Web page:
A Tribute To A Fallen Hero
His name was Joseph Anthony Morabito and he died in Afghanistan seven years ago today, two days shy of his 55th birthday. He was serving with the 10th Mountain Division in Paktika Province as a Law Enforcement Professional (LEP) training Afghan police officers. Killed alongside him was Army Lt. Col. Todd Clark. They were both New Yorkers. They were shot to death by an Afghan man wearing an Afghan National Army (ANA) uniform at an ANA training base.
I met Joe in 2008 in predeployment training for the Haiti mission.We were both hired by PAE as police advisors for the Haitian National Police. PAE was the contractor for the State Department that hired police advisors for Haiti and Liberia, and we would ultimately be seconded to the United Nations as civilian police officers training the HNP. Joe served his year in Hinche, which is in the central plateau of Haiti and I stayed in Port-au-Prince.
He was a jovial guy with a wonderful sense of humor and a friendly, sincere personality that made a person want to spend time around him. He had a great attitude about life in general. He filled me in on his law enforcement career which spanned three decades in The Bronx and West Point. He had already served one year in Iraq as a police advisor and was looking forward to being a little closer to home. The flight from Port-au-Prince to JFK was about four hours.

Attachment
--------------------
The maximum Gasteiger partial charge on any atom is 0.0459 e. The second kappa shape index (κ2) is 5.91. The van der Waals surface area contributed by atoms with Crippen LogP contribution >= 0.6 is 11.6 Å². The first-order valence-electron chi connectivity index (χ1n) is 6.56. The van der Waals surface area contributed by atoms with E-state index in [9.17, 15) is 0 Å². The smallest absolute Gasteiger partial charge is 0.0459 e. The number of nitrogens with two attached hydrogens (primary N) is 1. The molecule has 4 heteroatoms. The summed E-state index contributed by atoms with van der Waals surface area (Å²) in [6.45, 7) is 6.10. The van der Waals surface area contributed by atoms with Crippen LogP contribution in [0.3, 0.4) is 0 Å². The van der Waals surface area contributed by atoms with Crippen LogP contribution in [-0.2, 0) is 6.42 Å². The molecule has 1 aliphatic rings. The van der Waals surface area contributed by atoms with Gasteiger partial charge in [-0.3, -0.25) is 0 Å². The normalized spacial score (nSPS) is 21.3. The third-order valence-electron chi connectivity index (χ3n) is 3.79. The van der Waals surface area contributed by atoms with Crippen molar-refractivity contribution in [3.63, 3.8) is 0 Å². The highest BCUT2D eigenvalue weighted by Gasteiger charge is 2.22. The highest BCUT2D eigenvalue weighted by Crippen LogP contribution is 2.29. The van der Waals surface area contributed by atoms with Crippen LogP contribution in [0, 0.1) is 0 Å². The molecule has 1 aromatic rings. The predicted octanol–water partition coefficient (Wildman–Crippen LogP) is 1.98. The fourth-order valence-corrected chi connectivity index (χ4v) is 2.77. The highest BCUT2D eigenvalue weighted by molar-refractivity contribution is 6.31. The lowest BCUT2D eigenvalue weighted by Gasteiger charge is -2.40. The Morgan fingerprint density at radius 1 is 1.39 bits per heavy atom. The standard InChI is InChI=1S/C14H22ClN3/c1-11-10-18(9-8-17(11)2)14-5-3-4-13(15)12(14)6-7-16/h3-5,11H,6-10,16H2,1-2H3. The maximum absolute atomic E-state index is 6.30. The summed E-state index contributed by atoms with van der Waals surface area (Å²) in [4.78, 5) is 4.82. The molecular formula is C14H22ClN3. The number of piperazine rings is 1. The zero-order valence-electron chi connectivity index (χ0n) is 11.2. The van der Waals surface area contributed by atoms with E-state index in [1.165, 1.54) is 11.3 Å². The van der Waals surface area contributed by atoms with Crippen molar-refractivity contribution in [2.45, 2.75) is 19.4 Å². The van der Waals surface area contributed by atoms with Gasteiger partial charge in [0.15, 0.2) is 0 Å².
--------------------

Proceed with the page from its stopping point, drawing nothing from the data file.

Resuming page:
He liked weightlifting and an occasional beer, but his real love was his wife and children. He talked about them constantly and he had a deep regard and admiration of them. Where the rest of us would be in the bar for happy hour after a long day of training, Joe was lifting weights and then back in his room to spend time on the phone with his family.
I saw him just a few times during that year, usually crossing paths at contingent meetings or when he popped into PAP to catch an R&R flight back home. After his time in Haiti ended he went back to Iraq as an investigator. His job there was to assist the U.S. Army in finding and arresting those planting IEDs and engaged in any other terrorist activity. He did two tours in Iraq. One of his passions was cooking Italian food for the soldiers he served with. After two years in Iraq he accepted the position in Afghanistan.
He closed every email with the same quote, and it pretty much summed up everything he stood for: "In the beginning of a change, the Patriot is a scarce man, Brave, Hated, and Scorned. When his cause succeeds however,
the timid join him, For then it costs nothing to be a Patriot."